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aberdeenshire, banff academy, which has had to close down due to structural damage caused by high winds. this is a red weather warning for the met office, the highest available, the last time we saw it in the uk was starring dennis in the south of wales. we haven�*t seen one in scotland for three and a half years since the so—called beast from the east. it gives you an idea of the east. it gives you an idea of the severity of what we are expecting to come. this weather warning runs from the north of aberdeenshire down the strip of the east coast right down to middlesbrough which is where we are expecting winds of 80—90 mph. the met office saying it could result in flying debris which poses a risk to life and as a result police scotland have urged motorists not to travel under any circumstances due to the risks posed by the high winds and the snow we are expecting. we are also seeing power cuts across scotland as well as a result of this weather. coastal areas in particular
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are subject to this warning. high seas, and people are being warned not to be tempted to take photographs of the big waves due to the risk of people being swept away and debris coming up through that. the weather warning is in place from 3pm today right through to 2am tomorrow morning, so as the weather clears up, disruption from the damage could continue to the weekend. french fishermen are blocking major french ports and the channel tunnel in a protest over post—brexit fishing rights. they sayjersey and the uk have given its fishermen too many licences. ferry services in and out of calais have been disrupted and protesters have also threatened to delay freight traffic through the channel tunnel. borisjohnson says he is "disappointed" by the threats. climate change activists have blocked a number of amazon warehouses, on the retailer�*s busiest day of the year. members of extinction rebellion targeted 13 sites across the uk, including it�*s largest distribution centre in dunfermline. it said it wanted to draw attention to alleged exploitation of amazon workers and environmentally wasteful business practices. amazon said it was working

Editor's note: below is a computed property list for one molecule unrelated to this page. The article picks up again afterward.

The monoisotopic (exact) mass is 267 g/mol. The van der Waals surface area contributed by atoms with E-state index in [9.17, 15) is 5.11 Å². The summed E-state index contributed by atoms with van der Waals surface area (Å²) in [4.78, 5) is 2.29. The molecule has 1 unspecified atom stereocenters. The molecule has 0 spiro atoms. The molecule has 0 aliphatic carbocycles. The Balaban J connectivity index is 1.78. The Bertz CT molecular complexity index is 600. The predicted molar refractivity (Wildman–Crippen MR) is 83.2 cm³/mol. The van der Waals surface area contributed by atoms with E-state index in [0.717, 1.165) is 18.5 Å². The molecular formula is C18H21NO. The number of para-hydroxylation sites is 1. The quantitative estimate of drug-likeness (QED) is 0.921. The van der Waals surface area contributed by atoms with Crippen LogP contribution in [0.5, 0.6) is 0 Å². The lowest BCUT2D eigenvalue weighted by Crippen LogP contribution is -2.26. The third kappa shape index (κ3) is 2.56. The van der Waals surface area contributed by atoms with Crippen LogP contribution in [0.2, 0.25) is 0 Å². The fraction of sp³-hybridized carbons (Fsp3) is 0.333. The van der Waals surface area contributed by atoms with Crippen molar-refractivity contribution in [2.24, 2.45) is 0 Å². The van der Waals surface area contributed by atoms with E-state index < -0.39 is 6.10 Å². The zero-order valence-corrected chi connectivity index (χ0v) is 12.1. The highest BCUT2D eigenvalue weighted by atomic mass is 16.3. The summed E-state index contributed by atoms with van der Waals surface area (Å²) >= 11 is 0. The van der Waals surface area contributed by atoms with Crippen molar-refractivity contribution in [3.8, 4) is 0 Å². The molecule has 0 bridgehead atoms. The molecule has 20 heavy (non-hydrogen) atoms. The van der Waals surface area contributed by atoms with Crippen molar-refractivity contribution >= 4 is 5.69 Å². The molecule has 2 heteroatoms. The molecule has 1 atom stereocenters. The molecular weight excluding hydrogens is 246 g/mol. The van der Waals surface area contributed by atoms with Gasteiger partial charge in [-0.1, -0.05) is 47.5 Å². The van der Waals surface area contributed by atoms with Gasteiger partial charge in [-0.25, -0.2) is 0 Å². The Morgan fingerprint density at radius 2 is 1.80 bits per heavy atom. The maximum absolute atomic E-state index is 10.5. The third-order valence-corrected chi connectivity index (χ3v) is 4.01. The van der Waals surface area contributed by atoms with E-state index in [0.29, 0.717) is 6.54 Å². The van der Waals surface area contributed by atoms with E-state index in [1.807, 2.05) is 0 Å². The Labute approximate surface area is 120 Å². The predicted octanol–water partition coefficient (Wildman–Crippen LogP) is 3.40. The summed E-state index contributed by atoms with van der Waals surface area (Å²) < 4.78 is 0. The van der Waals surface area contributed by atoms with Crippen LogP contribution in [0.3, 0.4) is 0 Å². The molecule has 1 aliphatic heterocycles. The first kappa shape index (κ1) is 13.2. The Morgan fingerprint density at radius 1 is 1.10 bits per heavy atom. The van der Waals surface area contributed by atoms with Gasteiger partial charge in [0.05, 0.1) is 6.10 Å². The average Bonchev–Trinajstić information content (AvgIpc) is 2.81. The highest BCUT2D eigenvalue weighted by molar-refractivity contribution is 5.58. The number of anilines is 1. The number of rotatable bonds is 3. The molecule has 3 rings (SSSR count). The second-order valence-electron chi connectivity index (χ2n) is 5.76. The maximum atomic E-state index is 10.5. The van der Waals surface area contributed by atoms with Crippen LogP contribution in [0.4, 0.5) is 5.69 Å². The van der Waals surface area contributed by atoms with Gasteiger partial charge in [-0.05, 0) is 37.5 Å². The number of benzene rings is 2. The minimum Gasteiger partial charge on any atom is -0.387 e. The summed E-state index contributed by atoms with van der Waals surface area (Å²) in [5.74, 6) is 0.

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to minimise any potential disruption to customers. england could become the first country in the world to introduce legislation which should result in better support for people with down syndrome. a bill has been debated for the first time in the commons today — and if it passes into law, it will mean public bodies like councils, schools and job centres will be required to specifically recognise the needs of people with the condition. our disability affairs correspondent nikki fox reports. pull, pull, pull. tom is pumping iron at the gym. yeah, one more. the 17—year—old has down syndrome. he is working towards a career as a fitness instructor and he�*s already whipping me into shape. is that a cheating situp? yeah. what if i let go of my hands? um, yes, it�*s better. is that better? yeah.
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being a lean, mean fighting machine is not all tom wants from life. what is your dream, tom? i want to be a fitness coach. and i want to get a wife and a baby. a dog. yeah. beard. yeah. and a new flat. in no particular order? yes, absolutely. at one stage he wanted to ride a motorbike, which i hope he's dropped. so he's keen to do those things. it's about opportunities and that's what as a parent, that's what we try and provide any child, but i think with a child with down syndrome i have to work harder. 0k, do you want a slice of cake, tom? the aim of the bill is to make life easier for thousands of people like tom. it will ensure they get the right support when it comes to education, employment, health and social care, and after today�*s debate that has moved one step closer. there has been such an incredible level of support. i�*ve got support from all parties in the house of commons. at the moment that�*s